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What Programming Language to Learn First? The Definitive Guide

Sep 7, 2022 by Florian

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Do you want to start learning programming but don't know which language to pick? This opinionated guide will clarify this question once and for all, leaving you without any doubts so you can start coding today.

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The sea of programming languages is huge and there are even new languages popping up every year. While not all of them gain traction and become relevant, you still have a ton of options to choose from. That's because many programming languages, like JavaScript and Python, can do similar things and create applications for the same platforms. But not all languages perform equally well in every use case.

This guide will help you find the best programming language to start with, depending on your current goals and what you want to build. Each section covers a different platform and the right language to pick.

If you're too lazy to read, here is an infographic I prepared that summarizes this article. You're welcome to share this graphic, but please leave the Coding in Flow mark on it and link to this post.

(click the image to enlarge)

What programming language to learn infographic

I highly recommend that you read on for more details about each choice.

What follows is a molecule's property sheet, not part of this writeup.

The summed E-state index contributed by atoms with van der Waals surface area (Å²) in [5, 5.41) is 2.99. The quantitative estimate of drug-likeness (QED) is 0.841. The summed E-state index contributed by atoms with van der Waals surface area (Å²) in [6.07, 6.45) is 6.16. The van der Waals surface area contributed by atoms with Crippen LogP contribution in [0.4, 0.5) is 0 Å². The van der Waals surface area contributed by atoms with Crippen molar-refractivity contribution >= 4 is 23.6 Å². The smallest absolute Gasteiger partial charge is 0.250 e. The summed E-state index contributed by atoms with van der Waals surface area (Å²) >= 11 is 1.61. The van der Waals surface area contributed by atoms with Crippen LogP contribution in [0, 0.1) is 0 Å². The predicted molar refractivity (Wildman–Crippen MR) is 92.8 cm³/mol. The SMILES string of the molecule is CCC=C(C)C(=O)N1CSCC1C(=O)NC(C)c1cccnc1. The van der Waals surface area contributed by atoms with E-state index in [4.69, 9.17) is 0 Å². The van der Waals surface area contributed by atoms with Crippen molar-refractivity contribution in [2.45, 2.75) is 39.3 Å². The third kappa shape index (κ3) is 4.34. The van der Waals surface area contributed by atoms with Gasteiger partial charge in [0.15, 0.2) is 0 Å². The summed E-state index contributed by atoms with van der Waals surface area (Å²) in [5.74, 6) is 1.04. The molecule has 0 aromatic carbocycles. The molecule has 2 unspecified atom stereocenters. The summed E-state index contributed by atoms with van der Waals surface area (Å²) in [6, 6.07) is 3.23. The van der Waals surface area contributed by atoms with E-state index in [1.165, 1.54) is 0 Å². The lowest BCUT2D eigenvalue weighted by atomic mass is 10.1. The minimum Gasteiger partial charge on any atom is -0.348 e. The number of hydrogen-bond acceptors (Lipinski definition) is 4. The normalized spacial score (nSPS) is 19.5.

All the languages and frameworks listed here have active communities and well-maintained documentation where you can find more help if you're stuck.

Before we get to the list, just a few clarifications to put you on the right track.

It's Not a Final Decision

Of course, this article can only provide a guideline. If you are a beginner and don't know where to start, the languages listed here are great choices. However, they might not be the best choice for every kind of application. More specific application demands might require you to pick a different language later. But don't worry, once you learned one programming language, learning another one is much easier.

Most of the popular programming languages look very similar and only differ in small details from each other. Learning the syntax of a programming language is not the hard part about programming, but learning how to solve problems and think about code. So don't overthink your decision. You can always switch to a different language and platform later. Just pick whatever seems interesting to you right now and start with that.

Don't overthink the choice of your first programming language. Most of them have very similar syntax and once you learned one programming language, learning another one is much easier.

Also, you might need to learn secondary languages along the way in order to build real projects. For instance, you might want to add some kind of database so you need to understand its query language as well.

Job Requirements

All languages listed here are in high demand and have healthy job markets. Of course, if you already know that you want to work in a certain position at a certain company, you should check the job requirements for that role and see what technology they want you to know. Otherwise, just pick the topic that interests you the most.

The following sections will guide you through the different options. Each headline represents a kind of application you can build and the best programming language to get started with it.